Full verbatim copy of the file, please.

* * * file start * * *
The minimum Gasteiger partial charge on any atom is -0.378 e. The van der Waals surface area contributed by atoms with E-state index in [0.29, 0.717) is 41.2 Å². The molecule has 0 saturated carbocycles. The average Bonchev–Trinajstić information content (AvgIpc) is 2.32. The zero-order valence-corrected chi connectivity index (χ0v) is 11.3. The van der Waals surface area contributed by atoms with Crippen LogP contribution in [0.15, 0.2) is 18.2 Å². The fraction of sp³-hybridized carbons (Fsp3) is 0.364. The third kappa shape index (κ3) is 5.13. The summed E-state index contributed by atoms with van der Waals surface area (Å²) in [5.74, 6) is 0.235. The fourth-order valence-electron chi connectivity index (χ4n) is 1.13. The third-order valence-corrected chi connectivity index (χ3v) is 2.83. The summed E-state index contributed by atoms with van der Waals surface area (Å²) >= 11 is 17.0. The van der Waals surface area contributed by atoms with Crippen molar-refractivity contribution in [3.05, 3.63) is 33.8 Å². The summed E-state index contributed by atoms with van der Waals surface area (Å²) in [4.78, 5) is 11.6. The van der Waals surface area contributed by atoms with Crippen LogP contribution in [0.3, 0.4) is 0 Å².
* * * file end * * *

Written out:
The minimum Gasteiger partial charge on any atom is -0.378 e. The van der Waals surface area contributed by atoms with E-state index in [0.29, 0.717) is 41.2 Å². The molecule has 0 saturated carbocycles. The average Bonchev–Trinajstić information content (AvgIpc) is 2.32. The zero-order valence-corrected chi connectivity index (χ0v) is 11.3. The van der Waals surface area contributed by atoms with Crippen LogP contribution in [0.15, 0.2) is 18.2 Å². The fraction of sp³-hybridized carbons (Fsp3) is 0.364. The third kappa shape index (κ3) is 5.13. The summed E-state index contributed by atoms with van der Waals surface area (Å²) in [5.74, 6) is 0.235. The fourth-order valence-electron chi connectivity index (χ4n) is 1.13. The third-order valence-corrected chi connectivity index (χ3v) is 2.83. The summed E-state index contributed by atoms with van der Waals surface area (Å²) >= 11 is 17.0. The van der Waals surface area contributed by atoms with Crippen molar-refractivity contribution in [3.05, 3.63) is 33.8 Å². The summed E-state index contributed by atoms with van der Waals surface area (Å²) in [4.78, 5) is 11.6. The van der Waals surface area contributed by atoms with Crippen LogP contribution in [0.3, 0.4) is 0 Å².